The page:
Those facts are determined in the Memoir, extracted from the records of the First Lodge of Ireland, which state that Arundel Hill was present at the initiation and often sat in Lodge with her. The Memoir’s editor also indicates that Conder’s work was the first making of the date, which as of 1864 was not acknowledged.

Conder also puts forward that the specific Lodge in which she was initiated, while generally thought at the time of his research to be known, is also unknown, but that it may have been a private Lodge warranted out of London by her father.Conder also seems to be refuting an unelaborated-upon statement that Aldworth was initiated after the formation of the Grand Lodge of Ireland. He indicates that since the Viscount died in 1727, she could not have been initiated subsequently, and at that time it seems that the commonly accepted date of formation of the Grand Lodge was 1729-30. It is now taken to be 1725.

The tradition of Aldworth’s initiation is that Aldworth had fallen asleep in the library while reading on a bleak winter evening, the library which was located next to the room in which the Lodge was meeting. She was woken by the voices she heard next door, and the light shining through the loose brickwork. She removed some of the bricks and watched the proceedings. when she comprehended the solemnity of the proceedings, she wanted to retreat, but was discovered by the Lodge Tyler, who was also the family butler. Realizing her quandary, she screamed and fainted. The Tyler summoned the Brethren (among them her father), and they eventually decided to initiate her into the Lodge.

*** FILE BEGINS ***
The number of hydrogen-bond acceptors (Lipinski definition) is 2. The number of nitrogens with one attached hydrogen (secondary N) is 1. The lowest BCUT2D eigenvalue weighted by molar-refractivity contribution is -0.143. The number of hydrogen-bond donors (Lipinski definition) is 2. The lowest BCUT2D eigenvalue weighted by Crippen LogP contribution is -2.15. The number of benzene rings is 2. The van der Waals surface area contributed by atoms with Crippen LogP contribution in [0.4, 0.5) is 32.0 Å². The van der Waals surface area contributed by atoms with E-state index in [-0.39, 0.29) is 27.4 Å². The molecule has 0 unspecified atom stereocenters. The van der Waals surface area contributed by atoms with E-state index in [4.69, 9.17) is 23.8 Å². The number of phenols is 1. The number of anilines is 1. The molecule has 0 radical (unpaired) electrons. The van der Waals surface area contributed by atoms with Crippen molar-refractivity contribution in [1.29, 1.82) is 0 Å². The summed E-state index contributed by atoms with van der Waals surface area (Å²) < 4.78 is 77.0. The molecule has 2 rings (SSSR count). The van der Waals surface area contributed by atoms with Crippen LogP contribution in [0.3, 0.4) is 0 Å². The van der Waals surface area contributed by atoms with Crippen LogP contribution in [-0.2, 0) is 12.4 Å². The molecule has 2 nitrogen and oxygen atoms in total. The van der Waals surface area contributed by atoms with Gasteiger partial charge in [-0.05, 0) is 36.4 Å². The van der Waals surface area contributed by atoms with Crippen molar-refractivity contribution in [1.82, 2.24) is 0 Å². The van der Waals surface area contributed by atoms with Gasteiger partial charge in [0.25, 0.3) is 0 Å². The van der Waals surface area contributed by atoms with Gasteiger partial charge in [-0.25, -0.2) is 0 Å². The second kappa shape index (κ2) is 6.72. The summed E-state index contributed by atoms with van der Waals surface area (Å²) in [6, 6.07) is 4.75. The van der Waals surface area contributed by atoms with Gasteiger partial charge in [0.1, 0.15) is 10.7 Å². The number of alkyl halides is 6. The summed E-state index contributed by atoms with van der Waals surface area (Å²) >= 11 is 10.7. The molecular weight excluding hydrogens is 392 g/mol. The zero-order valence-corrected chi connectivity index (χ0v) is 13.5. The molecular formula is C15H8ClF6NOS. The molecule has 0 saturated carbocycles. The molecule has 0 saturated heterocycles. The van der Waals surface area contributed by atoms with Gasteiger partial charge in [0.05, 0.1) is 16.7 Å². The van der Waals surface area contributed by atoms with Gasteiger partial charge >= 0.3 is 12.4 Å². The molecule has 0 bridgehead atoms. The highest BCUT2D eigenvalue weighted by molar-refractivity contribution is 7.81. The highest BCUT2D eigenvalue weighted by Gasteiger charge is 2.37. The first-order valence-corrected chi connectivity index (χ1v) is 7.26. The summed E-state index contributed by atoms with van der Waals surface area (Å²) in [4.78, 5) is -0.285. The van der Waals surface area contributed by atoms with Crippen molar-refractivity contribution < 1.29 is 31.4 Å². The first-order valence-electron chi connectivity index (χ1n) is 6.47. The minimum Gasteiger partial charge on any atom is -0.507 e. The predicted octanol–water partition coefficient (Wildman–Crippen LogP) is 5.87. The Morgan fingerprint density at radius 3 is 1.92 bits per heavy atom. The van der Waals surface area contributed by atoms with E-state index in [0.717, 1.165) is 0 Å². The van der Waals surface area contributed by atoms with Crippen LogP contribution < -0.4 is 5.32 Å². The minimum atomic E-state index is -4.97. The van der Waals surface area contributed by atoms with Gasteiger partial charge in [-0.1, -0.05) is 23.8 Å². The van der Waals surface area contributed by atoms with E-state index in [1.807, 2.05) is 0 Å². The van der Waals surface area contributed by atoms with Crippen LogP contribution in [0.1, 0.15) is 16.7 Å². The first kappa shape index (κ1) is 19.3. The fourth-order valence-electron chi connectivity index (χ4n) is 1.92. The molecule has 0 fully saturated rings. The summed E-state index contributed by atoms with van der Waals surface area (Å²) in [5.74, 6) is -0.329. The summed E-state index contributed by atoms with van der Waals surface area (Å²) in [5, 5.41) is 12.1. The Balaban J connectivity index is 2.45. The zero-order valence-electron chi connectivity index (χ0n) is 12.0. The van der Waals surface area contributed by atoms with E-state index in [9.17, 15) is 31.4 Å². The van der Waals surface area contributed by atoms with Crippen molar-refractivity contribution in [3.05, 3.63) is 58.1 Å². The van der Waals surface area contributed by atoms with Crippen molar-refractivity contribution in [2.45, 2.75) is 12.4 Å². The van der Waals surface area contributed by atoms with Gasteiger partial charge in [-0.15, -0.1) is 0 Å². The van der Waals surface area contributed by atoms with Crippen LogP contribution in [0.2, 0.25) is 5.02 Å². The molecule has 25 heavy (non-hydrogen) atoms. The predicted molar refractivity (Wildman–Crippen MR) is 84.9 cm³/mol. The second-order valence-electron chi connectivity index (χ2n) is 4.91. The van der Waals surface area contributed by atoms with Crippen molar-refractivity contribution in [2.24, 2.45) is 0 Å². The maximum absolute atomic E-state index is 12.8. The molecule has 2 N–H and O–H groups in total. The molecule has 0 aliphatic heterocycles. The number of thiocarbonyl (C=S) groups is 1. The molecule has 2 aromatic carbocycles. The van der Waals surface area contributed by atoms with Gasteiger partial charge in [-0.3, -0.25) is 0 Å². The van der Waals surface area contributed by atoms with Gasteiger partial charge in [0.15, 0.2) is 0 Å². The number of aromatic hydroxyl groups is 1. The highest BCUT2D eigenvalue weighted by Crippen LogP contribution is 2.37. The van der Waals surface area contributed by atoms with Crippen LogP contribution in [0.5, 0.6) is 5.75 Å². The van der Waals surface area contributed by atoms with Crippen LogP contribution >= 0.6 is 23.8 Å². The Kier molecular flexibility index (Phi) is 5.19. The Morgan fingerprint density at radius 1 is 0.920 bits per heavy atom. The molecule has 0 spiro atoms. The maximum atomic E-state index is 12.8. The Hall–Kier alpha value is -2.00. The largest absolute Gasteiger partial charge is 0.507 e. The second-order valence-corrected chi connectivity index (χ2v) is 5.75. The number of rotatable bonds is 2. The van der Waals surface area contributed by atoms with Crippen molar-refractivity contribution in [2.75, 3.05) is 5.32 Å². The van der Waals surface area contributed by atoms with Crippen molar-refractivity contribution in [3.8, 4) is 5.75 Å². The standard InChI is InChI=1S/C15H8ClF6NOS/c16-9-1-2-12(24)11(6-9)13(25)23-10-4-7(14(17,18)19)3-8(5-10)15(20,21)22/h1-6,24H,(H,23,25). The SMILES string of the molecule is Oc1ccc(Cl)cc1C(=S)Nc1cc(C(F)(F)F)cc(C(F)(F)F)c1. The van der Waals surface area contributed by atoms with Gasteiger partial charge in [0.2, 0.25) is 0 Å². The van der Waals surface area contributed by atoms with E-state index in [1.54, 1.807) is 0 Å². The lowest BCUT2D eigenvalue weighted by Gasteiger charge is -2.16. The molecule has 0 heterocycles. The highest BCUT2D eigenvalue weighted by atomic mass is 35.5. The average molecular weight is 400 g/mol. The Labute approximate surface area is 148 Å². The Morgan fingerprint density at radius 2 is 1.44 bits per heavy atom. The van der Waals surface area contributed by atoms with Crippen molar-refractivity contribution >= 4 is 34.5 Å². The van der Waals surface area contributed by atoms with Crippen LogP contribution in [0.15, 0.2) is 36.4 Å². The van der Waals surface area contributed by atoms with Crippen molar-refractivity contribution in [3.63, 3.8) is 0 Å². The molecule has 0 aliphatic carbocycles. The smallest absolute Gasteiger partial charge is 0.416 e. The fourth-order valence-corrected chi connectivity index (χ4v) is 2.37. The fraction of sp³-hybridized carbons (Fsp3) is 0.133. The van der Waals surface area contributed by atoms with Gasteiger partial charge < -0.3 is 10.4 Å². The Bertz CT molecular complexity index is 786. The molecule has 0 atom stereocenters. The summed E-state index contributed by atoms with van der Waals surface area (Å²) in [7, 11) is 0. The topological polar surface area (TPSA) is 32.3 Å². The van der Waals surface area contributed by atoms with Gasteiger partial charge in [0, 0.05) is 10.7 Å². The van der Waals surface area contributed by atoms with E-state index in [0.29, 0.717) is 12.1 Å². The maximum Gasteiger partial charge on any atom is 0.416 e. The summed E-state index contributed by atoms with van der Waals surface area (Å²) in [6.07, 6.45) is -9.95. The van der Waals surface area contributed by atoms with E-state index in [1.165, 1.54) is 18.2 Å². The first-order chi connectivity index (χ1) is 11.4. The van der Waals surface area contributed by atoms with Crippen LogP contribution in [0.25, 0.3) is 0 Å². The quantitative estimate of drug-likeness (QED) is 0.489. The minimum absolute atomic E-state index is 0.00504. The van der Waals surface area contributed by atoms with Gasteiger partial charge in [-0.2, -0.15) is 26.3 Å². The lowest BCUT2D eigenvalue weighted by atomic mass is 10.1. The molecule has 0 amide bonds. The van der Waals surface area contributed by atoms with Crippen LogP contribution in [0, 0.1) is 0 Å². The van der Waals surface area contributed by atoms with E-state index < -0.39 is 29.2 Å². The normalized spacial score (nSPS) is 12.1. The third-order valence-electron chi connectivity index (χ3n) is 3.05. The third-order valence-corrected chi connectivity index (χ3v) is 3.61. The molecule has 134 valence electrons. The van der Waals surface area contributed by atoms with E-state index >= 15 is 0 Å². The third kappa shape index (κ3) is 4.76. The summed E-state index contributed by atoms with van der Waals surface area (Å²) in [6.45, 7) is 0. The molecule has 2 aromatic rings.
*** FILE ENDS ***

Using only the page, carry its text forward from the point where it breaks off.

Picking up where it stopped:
In the answer to Conder’s presentation, a Bro. Rylands suggested that “there was no evidence forthcoming” that Aldworth served as Master of a Lodge, or that she attended on a regular basis. Elizabeth Aldworth died in 1775. There was a plaque erected at the new St. Finbarre’s Cathedral by the Masons of Cork, which reads:

1775 Burial in Saint Finbarre’s Cathedral

In Pious Memory of

The Honorable
Wife of
Of Newmarket Court, Co. Cork, Esq.,
Daughter of
Her Remains Lie Close to This Spot.
Born 1695, Died 1775.
Initiated into Masonry in
Lodge No. 44, at Doneraile Court

In this County, A.D. 1712.


Posted by haunt23     Category: Co-Freemasonry

The organised admission of women into International Co-Freemasonry began in France in 1882 with the initiation of Maria Deraismes into the Loge Libre Penseurs (Freethinkers Lodge), under the Grande Loge Symbolique de France. In 1893, along with activist Georges Martin, Maria Deraismes oversaw the initiation of sixteen women into the first Lodge in the world to have both men and women as members, from inception, creating the jurisdiction Le Droit Humain (LDH) Again, these are considered by “Regular” Freemasonry as irregular bodies.

Le Droit Humain and a number of other “irregular” masonic organisations have a presence in North America which are open to women either in an androgynous or wholly feminine manner. These orders act upon similar rituals to regular Freemasonry and their work contains similar moral and philosophical content to regular freemasonry.

In the Netherlands, there is a entirely separate, although Masonically allied, sorority for women, the Order of Weavers (OOW), which uses symbols from weaving rather than stonemasonry.

The rite of adoption for female lodges originated in France. The Grand Orient of France and other Masonic bodies in the Continental European tradition fully recognize Co-Freemasonry and women’s Freemasonry.

Women as Operative Masons

Posted by haunt23     Category: Women as Operative Masons

It is not commonly known, but researchers have shown that records do exist which corroborate that women were in fact operative masons, and even presided over Lodges of Operative Masons.

The Regius Manuscript, dating from about 1390, is the oldest manuscript as yet discovered pertaining to Masonry. Two extracts are of specific interest: